By Pamela Adams D.C.

You've heard that stress can kill you--that it's a risk factor for high blood pressure, heart attacks and strokes--but is it also a risk factor for obesity? Is it really fast food that has made Americans the fattest people in the world? Or is it something more insidious?

Scientists have charted the precise physiological mechanisms that convert a stressful event happening outside us into a stressful result inside us. Muscles contract to armor us against injury. Blood pressure rises, heart rate and respiration quicken to provide the energy we need to fight or flee. Digestion shuts down. Blood will clot more quickly to slow blood loss from injury. The liver releases energy in the form of glycogen, raising blood sugar.

All these processes are designed to cope with acute stress. Unfortunately, when these protective mechanisms are activated over and over again for years and years, they cause great physical harm.

Chronically contracted muscles induce chronic pain. The immune system's impaired ability to turn off inflammation leads to arthritis and other difficult to treat conditions such as fibromyalgia. Chronic high blood pressure and increased clotting cause heart attack and strokes.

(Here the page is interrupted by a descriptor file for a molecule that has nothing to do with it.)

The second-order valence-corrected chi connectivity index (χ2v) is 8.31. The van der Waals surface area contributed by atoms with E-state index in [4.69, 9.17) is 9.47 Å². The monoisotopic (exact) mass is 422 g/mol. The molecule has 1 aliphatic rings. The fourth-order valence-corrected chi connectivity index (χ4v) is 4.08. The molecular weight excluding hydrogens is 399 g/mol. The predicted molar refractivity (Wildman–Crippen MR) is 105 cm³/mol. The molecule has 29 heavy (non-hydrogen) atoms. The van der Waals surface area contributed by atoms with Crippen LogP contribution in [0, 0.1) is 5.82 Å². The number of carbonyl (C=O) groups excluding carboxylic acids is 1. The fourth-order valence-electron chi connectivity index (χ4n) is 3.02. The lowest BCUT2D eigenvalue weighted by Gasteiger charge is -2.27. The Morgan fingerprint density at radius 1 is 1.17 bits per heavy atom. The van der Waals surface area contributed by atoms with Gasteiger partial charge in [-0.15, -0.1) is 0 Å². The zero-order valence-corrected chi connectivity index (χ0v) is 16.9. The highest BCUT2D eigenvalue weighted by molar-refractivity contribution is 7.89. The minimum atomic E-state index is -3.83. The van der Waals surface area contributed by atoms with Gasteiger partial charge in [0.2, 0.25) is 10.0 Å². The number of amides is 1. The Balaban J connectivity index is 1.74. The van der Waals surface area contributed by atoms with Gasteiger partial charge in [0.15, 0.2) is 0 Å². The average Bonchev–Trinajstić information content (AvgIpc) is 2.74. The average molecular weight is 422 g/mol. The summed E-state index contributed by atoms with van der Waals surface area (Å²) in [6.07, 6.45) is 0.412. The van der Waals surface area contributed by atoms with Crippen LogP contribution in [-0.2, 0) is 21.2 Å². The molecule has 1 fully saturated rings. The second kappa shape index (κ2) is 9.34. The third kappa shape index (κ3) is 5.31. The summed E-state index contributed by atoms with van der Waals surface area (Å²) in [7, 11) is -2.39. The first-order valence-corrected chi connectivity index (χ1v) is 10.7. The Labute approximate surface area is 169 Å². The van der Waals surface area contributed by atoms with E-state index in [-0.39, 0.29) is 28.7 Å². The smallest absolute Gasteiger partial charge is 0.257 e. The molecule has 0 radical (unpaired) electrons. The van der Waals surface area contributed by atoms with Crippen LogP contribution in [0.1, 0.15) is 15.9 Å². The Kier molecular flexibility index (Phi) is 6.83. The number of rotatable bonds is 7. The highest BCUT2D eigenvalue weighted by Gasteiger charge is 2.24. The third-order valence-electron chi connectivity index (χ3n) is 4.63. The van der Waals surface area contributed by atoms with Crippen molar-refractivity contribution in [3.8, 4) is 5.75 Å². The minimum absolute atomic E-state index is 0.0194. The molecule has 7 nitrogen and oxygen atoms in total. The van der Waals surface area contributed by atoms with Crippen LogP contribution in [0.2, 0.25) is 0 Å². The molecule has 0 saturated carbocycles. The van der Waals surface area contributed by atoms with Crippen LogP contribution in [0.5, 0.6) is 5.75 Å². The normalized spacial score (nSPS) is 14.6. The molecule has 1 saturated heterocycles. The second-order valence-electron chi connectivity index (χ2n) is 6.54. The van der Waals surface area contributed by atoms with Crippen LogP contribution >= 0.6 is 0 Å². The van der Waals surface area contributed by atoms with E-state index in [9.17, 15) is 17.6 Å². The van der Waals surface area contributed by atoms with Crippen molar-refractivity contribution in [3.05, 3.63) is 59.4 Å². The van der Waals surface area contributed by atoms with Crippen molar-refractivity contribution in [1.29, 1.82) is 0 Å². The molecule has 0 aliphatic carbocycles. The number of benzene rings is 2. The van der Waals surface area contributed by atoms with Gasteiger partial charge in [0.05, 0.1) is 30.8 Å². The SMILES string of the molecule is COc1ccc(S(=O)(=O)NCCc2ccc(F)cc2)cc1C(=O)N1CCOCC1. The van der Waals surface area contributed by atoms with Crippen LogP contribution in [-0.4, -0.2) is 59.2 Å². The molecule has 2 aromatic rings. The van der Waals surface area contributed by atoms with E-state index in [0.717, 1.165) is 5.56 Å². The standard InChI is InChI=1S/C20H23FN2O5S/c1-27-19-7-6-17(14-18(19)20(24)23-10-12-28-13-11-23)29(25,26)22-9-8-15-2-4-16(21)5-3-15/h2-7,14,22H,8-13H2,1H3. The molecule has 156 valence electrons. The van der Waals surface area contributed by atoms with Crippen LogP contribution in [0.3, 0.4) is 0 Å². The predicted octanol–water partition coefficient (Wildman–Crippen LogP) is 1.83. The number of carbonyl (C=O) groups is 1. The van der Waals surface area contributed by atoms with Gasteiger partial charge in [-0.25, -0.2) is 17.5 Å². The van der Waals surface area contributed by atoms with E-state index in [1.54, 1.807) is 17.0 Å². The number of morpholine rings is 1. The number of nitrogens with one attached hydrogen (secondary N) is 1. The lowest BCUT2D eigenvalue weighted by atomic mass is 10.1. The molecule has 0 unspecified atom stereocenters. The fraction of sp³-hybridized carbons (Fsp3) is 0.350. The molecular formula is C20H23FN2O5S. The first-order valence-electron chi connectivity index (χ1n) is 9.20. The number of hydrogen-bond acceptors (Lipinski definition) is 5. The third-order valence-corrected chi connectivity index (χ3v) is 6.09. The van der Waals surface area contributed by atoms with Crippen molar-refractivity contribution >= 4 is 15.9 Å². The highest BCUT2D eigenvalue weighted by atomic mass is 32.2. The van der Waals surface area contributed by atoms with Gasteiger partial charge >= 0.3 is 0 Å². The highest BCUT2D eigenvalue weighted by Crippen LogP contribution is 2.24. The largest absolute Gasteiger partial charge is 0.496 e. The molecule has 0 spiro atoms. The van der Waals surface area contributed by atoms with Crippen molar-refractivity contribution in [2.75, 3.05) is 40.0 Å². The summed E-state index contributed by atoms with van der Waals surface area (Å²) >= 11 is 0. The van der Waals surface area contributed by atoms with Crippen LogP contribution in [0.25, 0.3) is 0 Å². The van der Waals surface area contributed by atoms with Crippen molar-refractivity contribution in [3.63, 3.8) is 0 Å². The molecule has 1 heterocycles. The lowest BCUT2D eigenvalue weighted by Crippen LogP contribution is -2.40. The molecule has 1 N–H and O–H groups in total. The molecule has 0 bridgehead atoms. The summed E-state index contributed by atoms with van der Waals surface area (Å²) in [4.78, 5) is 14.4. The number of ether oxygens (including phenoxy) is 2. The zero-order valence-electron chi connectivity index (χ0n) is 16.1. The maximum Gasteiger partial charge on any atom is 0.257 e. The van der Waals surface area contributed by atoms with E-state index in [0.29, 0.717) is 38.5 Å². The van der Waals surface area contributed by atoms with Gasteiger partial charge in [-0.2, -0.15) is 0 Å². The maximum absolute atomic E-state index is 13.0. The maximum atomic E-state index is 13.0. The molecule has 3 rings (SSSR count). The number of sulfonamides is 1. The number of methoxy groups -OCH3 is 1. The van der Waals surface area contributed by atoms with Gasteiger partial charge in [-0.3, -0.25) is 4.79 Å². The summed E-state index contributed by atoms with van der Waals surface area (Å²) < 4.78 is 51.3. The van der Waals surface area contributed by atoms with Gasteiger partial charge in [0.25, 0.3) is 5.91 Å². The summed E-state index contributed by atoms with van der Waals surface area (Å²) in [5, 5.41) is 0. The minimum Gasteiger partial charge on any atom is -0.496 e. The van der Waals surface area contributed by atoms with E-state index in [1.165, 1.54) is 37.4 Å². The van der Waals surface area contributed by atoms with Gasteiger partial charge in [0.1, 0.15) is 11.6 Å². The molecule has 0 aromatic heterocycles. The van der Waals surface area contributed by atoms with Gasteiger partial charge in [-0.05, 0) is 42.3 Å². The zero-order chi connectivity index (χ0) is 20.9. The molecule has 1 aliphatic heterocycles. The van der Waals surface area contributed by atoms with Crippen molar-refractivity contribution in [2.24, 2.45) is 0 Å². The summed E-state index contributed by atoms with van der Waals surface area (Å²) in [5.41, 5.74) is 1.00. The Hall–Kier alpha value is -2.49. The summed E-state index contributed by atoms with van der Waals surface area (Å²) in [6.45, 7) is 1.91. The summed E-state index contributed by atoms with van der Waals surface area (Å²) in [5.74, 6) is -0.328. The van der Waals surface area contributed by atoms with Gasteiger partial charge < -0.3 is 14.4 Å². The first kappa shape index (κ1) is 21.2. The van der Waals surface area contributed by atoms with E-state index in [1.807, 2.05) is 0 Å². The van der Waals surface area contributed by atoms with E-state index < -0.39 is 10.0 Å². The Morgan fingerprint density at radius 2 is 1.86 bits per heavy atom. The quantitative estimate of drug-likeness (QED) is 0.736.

Poor digestion results in faulty absorption of vital nutrition, as well as gastritis and irritable bowel syndrome. rapid shallow breathing removes too much carbon dioxide from the blood which then loses its proper acidity, causing heart palpitations, faintness and panic attacks.

Chronically increased blood sugar promotes Type II Diabetes. The release of cortisol from the adrenal glands shuts down the immune system, slowing wound healing and lowering the body's ability to fight off colds, flu and other more serious diseases.

Last but not least, cortisol (We used to call it adrenalin, remember?) fosters deposits of fat, particularly around the abdomen. Have you been dieting, or just eating right, and exercising regularly, but can't lose any weight? The stress/cortisol connection may be the reason.

Here's another reason why stress can make us fat. High starch foods, like pasta, potatoes, and bread, stimulate the production of seratonin, that wonderful hormone responsible for a happy, relaxed mood. Dairy products contain L-tryptophan, an amino acid that converts to seratonin. It's no wonder we crave those foods. They actually help us feel less anxious.

As I noted above, the stress response shuts down digestion. Conversely, digestion shuts down the stress response. Just the act of eating calms you.

So don't stress over your weight. It's normal to eat more and put on weight when you're going through stressful times. Concentrate, instead, on finding ways to relieve the stress you feel. Review your lifestyle and see what needs to change. Then turn your attention to what and how much you eat; how much or little you exercise. Working with your body instead of against it is the key to enjoying lifelong health.

(c) 2003. Pamela Adams D.C., ...